In Movement V students draw on movement work completed during previous semesters, and in their performance experience, and apply these to a piece of group-devised physical theatre. Students discuss, improvise, build on work generated in the rehearsal space and work as an ensemble through listening, sharing and complicité. The finished work requires students to source costumes, set, props and music as necessary; and to liaise with technical assistants as appropriate.

In Movement VI students complete their movement studies by focusing on skills acquired through studying Greek Theatre and Melodrama. The approach to Greek Theatre will specifically focus on the role of chorus: including how this early ensemble may have used movement in storytelling and how this storytelling could be contemporised.  The unit will also highlight advancements of the Commedia dell’Arte as a precursor to further investigating contemporary comedy, thus building on understandings developed in Movement III.

In Performance Practice D students are exposed to the various stages of development of a theatrical production; are trained in critical thinking and practical skills in management; and are provided with mentorship as they develop a show from its initial concept to performance. The unit also provides students with ongoing practice in the integration of voice, movement and acting skills in order to create a polished performance. Skills acquired in the unit enable students to collaborate at a professional level with other artists in the generation of co-op, low budget and independent work post-graduation.

Performance Practice E consolidates each student’s capacity to perform in front of audiences with confidence and professionalism through the analysis, rehearsal and production of a larger cast play derived from the international theatre canon. Students develop and extend creative processes, personal technique and professional protocols to industry standard.  The unit solidifies understandings of the audition and rehearsal process, and of personal techniques applicable for working constructively with a director, actors and production personnel.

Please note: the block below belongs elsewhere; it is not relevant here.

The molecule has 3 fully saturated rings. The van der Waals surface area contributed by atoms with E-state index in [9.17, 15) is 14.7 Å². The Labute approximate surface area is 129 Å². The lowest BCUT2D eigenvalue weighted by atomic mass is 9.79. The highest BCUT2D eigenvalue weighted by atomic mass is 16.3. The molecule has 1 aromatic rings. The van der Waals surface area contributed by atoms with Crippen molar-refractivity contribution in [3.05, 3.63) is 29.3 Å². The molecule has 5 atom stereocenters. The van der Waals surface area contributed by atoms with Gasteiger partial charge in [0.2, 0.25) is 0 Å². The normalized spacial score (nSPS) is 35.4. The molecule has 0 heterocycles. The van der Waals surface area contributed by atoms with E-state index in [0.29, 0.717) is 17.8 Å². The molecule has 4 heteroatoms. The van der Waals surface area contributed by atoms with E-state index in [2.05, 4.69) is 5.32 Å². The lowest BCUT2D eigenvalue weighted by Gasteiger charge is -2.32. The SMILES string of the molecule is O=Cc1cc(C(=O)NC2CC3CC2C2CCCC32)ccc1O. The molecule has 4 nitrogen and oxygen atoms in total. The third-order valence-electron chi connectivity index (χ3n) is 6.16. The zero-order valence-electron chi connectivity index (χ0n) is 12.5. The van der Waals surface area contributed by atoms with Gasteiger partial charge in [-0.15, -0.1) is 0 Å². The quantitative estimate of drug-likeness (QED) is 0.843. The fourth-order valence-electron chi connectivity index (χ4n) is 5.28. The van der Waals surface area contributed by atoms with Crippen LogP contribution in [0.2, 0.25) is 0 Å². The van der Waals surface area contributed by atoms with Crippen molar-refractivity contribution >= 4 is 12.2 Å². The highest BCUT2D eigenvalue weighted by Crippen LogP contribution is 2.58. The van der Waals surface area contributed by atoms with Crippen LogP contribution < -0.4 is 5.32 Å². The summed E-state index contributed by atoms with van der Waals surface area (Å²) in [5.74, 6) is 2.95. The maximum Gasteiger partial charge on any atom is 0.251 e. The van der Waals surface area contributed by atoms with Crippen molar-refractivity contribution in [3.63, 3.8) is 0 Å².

Performance Project is centrally built around the graduation play, performed in the final semester in order to showcase student talent, acquired skills and professional standing. The students rehearse and perform a demanding play according to professional procedures, timelines and standards. This unit completes the students’ preparation for professional performance work, and exposes them to a range of industry representatives.

Film Project provides performance and production students with a broad overview of the process for generating independent films. It is primarily a practical unit, drawing on and consolidating prior knowledge and skills accrued in a variety of subjects, and extending skills via practical application in small group settings. Working on creative exercises, students are introduced to core skills and understandings in the stages of film production from development to delivery. They are also introduced to accepted standards in synopsis writing and production planning and develop technical proficiency with appropriate technology including safety issues and collaborative work practices.